21. Two types of psychotherapist (2)

There are two types of therapist. One will cling to you for emotional support. The other will cling to you for money. Some, both, of course.

22. You are evil

I’ve covered this one before but it still sticks in my mind and I think it really does provide some insight into how out of touch Redler was. One one occasion he said “you are evil”. The context was I was talking about how unsatisfied I was with my life. He explained that I was evil because I was not fulfilling my potential. The problem with this is that I had gone to see Dr (?) Redler with the specific problem, “I don’t know what to do with my life”. Redler advertised his services as helping with “self-development”. Now, he is turning round and instead of helping with this problem he is telling his young client “you are evil”. This is like going to see a doctor, a real one, for problems with weight-loss and compulsive over-eating and being told “you are an evil fat person who eats too much”. Apart from anything else it shows us that Redler simply had no answers; he was not able to give advice. He had, in fact, no professional skills in this area.

This was part of a pattern of deliberately attacking the self-esteem of his client. I can only guess at the motive but I think twofold. Firstly, it made him feel better. After all, it does not appear that outside of his therapy business, based as it was on an informal “apprenticeship” rather than any actual training or qualifications Redler did not, himself, have a real career. Secondly, by beating down on his client’s self-esteem he made it harder for the client to leave.

Redler apparently regarded (or regards, I neither know nor care) himself as an expert in matters of personal development and mental health. In reality he is a rather un-insightful individual, with little in the way of professional experience, and little to give, who, based more or less entirely on his own self-assessment, has decided that he is a profound human being with great helping capacity.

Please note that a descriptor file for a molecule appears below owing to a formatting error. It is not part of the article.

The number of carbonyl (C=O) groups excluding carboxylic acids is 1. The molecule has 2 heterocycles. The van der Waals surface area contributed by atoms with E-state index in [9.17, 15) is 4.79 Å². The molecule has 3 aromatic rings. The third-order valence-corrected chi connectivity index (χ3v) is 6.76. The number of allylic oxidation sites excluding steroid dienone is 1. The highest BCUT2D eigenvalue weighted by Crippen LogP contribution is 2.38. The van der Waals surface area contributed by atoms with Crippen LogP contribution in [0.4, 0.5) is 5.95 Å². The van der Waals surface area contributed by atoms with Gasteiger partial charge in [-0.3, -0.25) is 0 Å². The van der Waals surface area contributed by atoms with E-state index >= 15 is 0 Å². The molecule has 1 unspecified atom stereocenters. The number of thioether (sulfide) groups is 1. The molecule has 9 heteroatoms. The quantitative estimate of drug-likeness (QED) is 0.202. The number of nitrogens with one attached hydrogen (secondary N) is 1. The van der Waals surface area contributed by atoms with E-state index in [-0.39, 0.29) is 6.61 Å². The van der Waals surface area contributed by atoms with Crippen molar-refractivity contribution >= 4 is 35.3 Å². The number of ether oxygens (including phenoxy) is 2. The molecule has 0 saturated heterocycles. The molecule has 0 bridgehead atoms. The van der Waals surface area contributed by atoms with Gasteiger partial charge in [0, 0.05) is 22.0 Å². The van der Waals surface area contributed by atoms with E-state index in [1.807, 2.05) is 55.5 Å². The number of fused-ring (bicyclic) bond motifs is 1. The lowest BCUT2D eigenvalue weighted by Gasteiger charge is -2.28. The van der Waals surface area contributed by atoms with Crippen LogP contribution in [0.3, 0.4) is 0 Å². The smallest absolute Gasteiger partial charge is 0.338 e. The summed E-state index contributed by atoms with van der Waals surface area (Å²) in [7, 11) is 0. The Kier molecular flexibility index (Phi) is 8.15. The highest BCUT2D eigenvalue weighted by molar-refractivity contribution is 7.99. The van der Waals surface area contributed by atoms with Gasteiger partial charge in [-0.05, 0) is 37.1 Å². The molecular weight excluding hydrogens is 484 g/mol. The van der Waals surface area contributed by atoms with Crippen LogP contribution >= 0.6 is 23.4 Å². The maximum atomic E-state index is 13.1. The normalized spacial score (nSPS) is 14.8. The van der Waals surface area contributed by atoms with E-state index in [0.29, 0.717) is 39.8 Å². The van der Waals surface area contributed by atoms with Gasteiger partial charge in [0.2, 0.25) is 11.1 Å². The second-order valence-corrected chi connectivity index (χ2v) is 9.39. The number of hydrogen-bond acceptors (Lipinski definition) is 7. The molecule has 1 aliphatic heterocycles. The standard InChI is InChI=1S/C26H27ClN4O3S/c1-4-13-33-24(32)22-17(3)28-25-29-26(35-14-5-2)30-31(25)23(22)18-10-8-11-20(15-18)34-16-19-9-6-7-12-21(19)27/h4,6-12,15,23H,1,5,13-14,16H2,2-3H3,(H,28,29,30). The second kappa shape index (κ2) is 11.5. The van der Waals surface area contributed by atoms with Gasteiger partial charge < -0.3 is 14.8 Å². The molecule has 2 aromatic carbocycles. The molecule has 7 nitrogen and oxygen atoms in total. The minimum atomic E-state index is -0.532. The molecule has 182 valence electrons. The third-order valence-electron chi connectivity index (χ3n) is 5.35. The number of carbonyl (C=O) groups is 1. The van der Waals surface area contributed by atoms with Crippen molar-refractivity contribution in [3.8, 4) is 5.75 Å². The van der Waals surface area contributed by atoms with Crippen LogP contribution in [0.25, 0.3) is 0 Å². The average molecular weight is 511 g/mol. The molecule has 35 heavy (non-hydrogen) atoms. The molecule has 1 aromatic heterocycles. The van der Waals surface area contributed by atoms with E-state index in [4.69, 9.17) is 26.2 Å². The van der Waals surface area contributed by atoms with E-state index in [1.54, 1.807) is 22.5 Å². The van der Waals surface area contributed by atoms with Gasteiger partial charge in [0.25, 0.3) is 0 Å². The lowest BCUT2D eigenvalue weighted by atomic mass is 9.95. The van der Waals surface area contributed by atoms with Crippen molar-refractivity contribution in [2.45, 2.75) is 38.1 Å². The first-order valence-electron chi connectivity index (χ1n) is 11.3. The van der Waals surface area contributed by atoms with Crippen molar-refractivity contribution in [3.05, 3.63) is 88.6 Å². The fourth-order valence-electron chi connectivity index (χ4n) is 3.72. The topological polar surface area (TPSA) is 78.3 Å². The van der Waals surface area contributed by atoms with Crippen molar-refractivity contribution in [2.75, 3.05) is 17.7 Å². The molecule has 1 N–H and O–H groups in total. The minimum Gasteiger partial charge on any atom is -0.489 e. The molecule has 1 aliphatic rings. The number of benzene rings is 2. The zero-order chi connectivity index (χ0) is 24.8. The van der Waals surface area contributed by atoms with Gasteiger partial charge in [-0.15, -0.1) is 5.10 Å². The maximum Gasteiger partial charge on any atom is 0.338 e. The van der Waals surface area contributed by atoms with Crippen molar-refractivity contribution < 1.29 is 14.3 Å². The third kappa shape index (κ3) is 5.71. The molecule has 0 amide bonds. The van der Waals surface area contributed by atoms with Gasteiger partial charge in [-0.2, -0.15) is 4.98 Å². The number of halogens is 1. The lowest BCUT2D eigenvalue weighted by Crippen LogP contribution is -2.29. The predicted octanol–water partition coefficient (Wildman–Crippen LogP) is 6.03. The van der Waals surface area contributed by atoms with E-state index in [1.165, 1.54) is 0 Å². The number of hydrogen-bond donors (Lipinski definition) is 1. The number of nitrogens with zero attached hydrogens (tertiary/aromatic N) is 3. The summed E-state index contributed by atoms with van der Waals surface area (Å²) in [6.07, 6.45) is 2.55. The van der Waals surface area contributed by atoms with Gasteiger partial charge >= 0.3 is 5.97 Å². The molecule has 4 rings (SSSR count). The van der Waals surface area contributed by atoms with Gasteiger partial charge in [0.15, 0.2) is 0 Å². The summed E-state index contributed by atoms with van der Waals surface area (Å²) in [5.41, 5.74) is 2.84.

23. The medical model and the deficit

The basic model of psychotherapy is that there is something wrong with the client. This is already dishonest. The marketing literature for psychotherapy often emphasises the positive of therapy; it is about, for example, “self-development”. Even so, once they’ve got you in the chair, you will find that there is something wrong with you; some deficit. Remember Laing’s insightful remark that when the whole flock is off-course the one who is not flying with the flock may be on track. The key here is that the whole flock is off course. That is you and me. So – either you there is something wrong with you because you have a neurotic illness based on alleged not rescinded childhood phantasises or simply because you are an “intact” and functioning member of society. The one member of the flock who is off course from the flock it turns out they don’t really care about at all. (The radical institution which Laing set up to care for these psychotic visionaries and mystics actually states rather blandly in its Aims statement that it is about helping “schizophrenics”).

The deficit model is how the therapist imposes their weakness on you. A bit like a psychopathic killer does.

24. Their concerns, not yours

The marketing discourse tries to give the impression that they are interested in you and in your problems. In reality, therapists have no more broken out of the trap of self-centredness than anyone else. As I have mentioned before; there are two basic motivations driving therapists (and “counsellors”). The least harmful type are simply motivated by easy money. The other type actually believe they are doing good. This is the more harmful type. Far from helping you they are looking for allies in their scheme of emotionalising (and trivialising) everything. They want to reduce you to the state of being an emotional child; who responds to the world purely at the emotional level. This is called prioritising the emotions. Professor Frank Furedi calls it the cultivation of the “diminished self”. This world, where everything is processed at an emotional level, is an apolitical, pre-adult, world. It is usually linked to sensual indulgence. The chief ethic in this world is: “if it feels good it must be good”. The root of this pathetic and selfish ideology is in America in the 60s when there was a kind of revolt by the younger generation against some of the formality and restrictiveness of their parents. The movement was probably largely driven by TV and drugs. This is all they are concerned about. They do not, in fact, have the slightest interest in your problems. And, in most cases, because of their own lack of serious development could not help you even if they could break out of their selfishness and wanted to.